What Sinclair says she’s most proud of during her soccer career is not her goal-scoring tally, but how Canada’s women’s national team has grown from an afterthought on the international scene to a world power.
The history of Canadian soccer will record that the decision of a kid from Burnaby, B.C., to join the squad while still in high school led to both those triumphs. If all goes as hoped, a crowning achievement will come in 2019.
By his own admission, Even Pellerud knew nothing about Canadian soccer when he was hired to coach the country’s women’s national team in 2000. The Norwegian laments that he didn’t even receive any scouting material on players upon arrival. So Pellerud travelled the country himself, holding practice matches from Vancouver to Toronto. During one such session in Coquitlam, B.C., a teenager playing on the right wing caught his eye within five minutes of the action starting.
“What’s this girl’s name?” Pellerud asked the person on his right.
“She’s only 15 years old,” the man replied dismissively.
Pellerud fired back: “I didn’t ask for her age. What’s her name?”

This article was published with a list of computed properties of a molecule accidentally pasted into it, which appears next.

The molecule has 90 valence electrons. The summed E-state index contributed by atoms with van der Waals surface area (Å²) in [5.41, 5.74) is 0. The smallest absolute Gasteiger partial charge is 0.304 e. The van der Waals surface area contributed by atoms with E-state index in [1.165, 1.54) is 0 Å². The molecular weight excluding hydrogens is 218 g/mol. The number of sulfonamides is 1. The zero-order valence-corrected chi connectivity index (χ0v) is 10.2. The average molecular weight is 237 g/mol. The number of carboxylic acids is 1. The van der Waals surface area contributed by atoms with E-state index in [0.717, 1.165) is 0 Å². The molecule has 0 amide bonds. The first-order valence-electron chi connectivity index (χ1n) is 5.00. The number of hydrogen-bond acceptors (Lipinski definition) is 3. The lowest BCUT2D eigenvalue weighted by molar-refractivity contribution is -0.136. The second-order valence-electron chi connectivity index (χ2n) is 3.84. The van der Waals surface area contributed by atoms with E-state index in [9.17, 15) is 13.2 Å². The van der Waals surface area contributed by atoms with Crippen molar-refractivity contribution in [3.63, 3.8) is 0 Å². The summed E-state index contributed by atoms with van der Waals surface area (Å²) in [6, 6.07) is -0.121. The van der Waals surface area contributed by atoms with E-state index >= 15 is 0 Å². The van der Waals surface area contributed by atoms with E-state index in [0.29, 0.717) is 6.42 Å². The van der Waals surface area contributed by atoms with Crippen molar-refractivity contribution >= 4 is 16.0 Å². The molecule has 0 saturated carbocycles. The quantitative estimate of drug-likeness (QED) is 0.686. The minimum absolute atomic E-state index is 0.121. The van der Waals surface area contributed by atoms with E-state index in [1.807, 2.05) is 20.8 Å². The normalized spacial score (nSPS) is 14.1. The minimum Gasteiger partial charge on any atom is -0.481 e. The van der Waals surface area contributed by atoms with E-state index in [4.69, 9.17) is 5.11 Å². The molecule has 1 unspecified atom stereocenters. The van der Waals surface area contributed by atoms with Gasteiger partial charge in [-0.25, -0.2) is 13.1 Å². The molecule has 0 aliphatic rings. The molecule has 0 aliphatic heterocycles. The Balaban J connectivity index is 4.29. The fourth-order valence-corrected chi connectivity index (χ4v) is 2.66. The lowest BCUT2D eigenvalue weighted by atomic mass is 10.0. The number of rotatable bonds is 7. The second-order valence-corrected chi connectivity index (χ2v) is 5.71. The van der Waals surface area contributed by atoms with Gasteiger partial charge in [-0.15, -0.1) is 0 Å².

The man said: “Christine Sinclair.”
SPORTSNET BIGREAD: The evolution of Christine Sinclair
Pellerud recounts what turned out to be the most important five minutes of scouting in Canadian soccer history: he informed his staff that Sinclair would be suiting up for the 2000 Algarve Cup in Portugal—the biggest tournament in international women’s soccer outside of the Olympics and the World Cup. “I remember the first time she came out to practise with us,” says Karina LeBlanc, a retired goalie for Team Canada. During one scrimmage, Sinclair received a pass at the edge of the six-yard box and, very calmly, put the ball past the goalie and into the corner of the net. “Usually young kids would just hammer that ball, which is sometimes easier for a goalie to throw her body in front of. She had the composure of a veteran.”